Higher channels

December 3, 1999

John Davies scans the schedules (all times pm unless stated).

Pick of the week Two kinds of dome are covered by two kinds of programme on BBC2 this week.

In Renaissance Secrets (Tuesday 7.30), the mystery of how Brunelleschi designed his famous dome for Florence cathedral is discussed. Italian architect Massimo Ricci's theory is aired, but no conclusion is reached. No architect is mentioned in part one of The Dome: Trouble at the Big Top (Thursday 9.30), a new series about the construction of Greenwich's Millennium Dome: typically for these days, the emphasis is on a cabinet minister (Peter Mandelson) and a chief executive (Jennie Page). Still, it sheds some light on the way things work in Britain (or rather London) today.

SATURDAY December 4 Prefabs and Palaces (2.00 Discovery Home and Leisure, also Sunday 2.00). Maxwell Hutchinson on the "esoteric past" of British architecture.

Timewatch: A Very British Mutiny (8.05 BBC2). Documentary about the Eighth Army's 1943 Salerno Mutiny, Britain's biggest wartime mutiny, featuring personal recollections and recently released trial papers.

SUNDAY December 5 Millennium Minds (4.00 C4). Social thought from the past few centuries: Alain de Botton chairs a discussion on Hobbes, Adam Smith, Rousseau, Bentham, Marx and Gandhi.

Human Rights, Human Wrongs (6.50 and 10.10 BBC2, also Mon-Wed 11.20, Thursday 10.20). Season focusing on human rights violations - from children sent to war to the treatment of dissidents.

Renaissance (7.00 BBC2). The rise of the patron and of the idea of the creative artist: the Medicis, Botticelli, Da Vinci, et al.

Oliver Twist (9.00 ITV). Alan Bleasdale's adaptation gets its teeth into the Dickens story proper, after last week's preliminaries.

The South Bank Show (11.15 ITV). Profile of Yoko Ono.

MONDAY December 6 Millennium (7.10 BBC2). The 18th century.

University Challenge (8.00 BBC2). Leeds University versus Christ Church, Oxford.

Universe (9.00 C4)."Alien Life": Nasa scientists and others on the search for extraterrestrial intelligence. Other Earth-like planets may be too far away for useful communication - but suppose there are bacteria on Jupiter's moons? Last in series.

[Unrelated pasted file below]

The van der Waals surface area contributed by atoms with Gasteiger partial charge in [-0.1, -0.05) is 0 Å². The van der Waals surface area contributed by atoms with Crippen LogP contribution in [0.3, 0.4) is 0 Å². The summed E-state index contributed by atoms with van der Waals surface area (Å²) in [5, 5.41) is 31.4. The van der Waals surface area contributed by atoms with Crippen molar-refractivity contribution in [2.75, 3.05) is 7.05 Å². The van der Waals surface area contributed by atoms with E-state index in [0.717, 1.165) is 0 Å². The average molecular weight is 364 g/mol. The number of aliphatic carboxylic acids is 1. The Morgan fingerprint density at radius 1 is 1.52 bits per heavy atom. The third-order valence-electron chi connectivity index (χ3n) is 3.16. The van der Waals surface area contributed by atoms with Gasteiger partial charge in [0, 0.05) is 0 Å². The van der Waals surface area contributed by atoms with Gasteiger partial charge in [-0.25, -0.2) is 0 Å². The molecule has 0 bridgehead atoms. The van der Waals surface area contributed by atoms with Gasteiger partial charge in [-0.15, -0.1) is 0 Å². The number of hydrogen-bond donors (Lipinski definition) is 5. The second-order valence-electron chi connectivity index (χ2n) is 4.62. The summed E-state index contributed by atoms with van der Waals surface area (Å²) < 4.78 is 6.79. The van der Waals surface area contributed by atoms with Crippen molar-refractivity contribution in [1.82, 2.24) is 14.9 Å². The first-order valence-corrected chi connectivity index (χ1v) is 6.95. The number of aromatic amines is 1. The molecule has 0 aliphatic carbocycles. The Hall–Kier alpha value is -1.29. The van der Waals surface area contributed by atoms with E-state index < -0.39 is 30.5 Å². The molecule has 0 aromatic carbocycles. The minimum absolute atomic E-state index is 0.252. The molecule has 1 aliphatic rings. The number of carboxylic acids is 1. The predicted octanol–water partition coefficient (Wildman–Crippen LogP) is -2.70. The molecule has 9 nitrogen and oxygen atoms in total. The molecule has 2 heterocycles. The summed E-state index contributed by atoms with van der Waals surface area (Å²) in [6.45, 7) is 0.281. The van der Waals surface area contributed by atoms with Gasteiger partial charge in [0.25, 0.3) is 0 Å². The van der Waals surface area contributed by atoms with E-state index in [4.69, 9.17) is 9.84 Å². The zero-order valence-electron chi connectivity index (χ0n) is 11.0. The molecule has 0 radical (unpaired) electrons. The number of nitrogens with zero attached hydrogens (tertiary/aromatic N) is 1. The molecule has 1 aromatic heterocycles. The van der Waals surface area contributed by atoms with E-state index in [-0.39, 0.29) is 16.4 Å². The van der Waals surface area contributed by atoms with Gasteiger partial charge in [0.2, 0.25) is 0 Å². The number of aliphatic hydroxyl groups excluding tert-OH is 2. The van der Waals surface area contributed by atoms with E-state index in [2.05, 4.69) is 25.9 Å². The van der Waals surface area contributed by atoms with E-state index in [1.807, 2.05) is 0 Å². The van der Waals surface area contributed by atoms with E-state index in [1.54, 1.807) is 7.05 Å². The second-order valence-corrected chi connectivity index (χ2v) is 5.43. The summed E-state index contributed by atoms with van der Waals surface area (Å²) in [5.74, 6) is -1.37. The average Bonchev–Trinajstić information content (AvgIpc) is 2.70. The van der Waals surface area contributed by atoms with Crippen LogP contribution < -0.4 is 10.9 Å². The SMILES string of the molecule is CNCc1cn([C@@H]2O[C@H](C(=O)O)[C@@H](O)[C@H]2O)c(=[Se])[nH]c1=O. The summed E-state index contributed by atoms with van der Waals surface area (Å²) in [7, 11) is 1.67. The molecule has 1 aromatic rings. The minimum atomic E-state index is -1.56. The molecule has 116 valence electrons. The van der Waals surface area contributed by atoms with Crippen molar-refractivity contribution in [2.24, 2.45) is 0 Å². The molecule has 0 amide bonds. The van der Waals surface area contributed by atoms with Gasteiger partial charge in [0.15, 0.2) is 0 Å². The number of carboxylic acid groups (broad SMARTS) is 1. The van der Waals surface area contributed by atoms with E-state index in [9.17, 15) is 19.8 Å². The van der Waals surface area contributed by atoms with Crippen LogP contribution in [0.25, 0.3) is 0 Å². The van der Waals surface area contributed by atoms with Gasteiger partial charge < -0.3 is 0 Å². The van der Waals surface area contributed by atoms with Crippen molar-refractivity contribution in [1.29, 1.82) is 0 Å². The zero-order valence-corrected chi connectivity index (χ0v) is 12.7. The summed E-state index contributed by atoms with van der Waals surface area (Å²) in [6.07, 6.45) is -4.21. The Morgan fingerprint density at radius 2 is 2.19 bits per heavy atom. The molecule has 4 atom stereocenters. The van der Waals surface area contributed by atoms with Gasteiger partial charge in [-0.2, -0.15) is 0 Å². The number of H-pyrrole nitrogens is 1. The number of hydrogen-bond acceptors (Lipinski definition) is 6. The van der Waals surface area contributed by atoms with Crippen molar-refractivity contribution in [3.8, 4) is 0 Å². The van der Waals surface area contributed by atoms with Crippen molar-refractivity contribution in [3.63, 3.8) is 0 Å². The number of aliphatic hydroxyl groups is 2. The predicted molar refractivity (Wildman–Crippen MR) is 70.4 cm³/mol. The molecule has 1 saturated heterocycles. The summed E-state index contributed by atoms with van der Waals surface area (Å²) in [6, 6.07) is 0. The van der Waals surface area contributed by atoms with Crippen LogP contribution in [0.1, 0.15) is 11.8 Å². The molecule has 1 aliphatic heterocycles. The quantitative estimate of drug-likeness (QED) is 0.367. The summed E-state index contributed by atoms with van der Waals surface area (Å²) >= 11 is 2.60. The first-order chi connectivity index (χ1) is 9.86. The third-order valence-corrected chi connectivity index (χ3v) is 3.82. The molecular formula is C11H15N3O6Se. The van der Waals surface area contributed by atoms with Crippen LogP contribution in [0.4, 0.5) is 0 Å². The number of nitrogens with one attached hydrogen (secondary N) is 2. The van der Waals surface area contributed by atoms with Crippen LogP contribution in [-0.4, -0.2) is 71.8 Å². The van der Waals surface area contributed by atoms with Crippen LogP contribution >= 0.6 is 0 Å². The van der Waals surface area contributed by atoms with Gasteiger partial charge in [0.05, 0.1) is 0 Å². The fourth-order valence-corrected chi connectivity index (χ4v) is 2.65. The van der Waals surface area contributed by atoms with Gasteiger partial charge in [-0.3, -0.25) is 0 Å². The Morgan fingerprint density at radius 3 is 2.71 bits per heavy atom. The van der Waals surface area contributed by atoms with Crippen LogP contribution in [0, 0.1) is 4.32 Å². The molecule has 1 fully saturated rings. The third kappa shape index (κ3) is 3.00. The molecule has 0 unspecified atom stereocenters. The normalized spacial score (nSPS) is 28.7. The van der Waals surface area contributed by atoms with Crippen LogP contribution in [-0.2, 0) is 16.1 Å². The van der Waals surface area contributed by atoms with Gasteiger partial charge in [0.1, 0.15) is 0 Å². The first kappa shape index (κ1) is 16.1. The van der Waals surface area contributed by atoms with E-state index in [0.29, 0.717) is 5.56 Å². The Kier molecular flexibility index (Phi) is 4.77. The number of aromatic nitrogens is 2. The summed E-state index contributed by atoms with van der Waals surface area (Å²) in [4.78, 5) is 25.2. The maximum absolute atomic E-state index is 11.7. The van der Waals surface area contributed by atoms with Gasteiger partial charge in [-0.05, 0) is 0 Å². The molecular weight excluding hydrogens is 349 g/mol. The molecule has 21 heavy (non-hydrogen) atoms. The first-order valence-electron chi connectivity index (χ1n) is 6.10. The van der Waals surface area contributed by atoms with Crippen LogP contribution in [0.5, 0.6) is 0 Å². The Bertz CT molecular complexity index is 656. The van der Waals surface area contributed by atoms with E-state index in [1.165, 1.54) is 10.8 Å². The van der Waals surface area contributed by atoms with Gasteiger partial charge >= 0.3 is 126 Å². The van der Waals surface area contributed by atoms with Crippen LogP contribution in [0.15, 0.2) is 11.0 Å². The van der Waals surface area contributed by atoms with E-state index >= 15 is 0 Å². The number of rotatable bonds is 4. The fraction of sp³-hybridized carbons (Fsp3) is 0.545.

TUESDAY December 7 Rare Books, Rare People (9.30am R4). Bookdealer Rick Gekoski on the people behind some great books, beginning with T. S. Eliot's Poems, 1919 - hand-printed by Virginia Woolf.

Renaissance Secrets (7.30 BBC2). See pick of the week.

Doom Watch (9.00 C5). Back in 1970, the BBC1 drama series Doomwatch helped raise popular awareness of ecological problems. Can Channel 5's update of the concept have a similar impact? Unlikely.

WEDNESDAY December 8 Thinking Allowed (4.00 R4). Criminologist Nils Christie (author of Crime Control as Industry) talks to Laurie Taylor.

Night Waves (9.30 R3). Including an interview with Stanley Fish on his new book.

THURSDAY December 9 The Material World (4.30 R4). What science can learn from the lake that lies beneath the Antarctic ice sheet.

Analysis (8.30 R4). Felipe Fern ndez-Armesto, author of Millennium, ponders the limits to tolerance in a liberal democracy.

The Dome (9.30 BBC2). See pick of the week.

Night Waves (10.00 R3). On Walter Benjamin's Arcades Project - said to be one of the great cultural studies of the century.

Email: Davieses@aol.com. For a fuller guide, visit the THES website at www.thesis.co.uk

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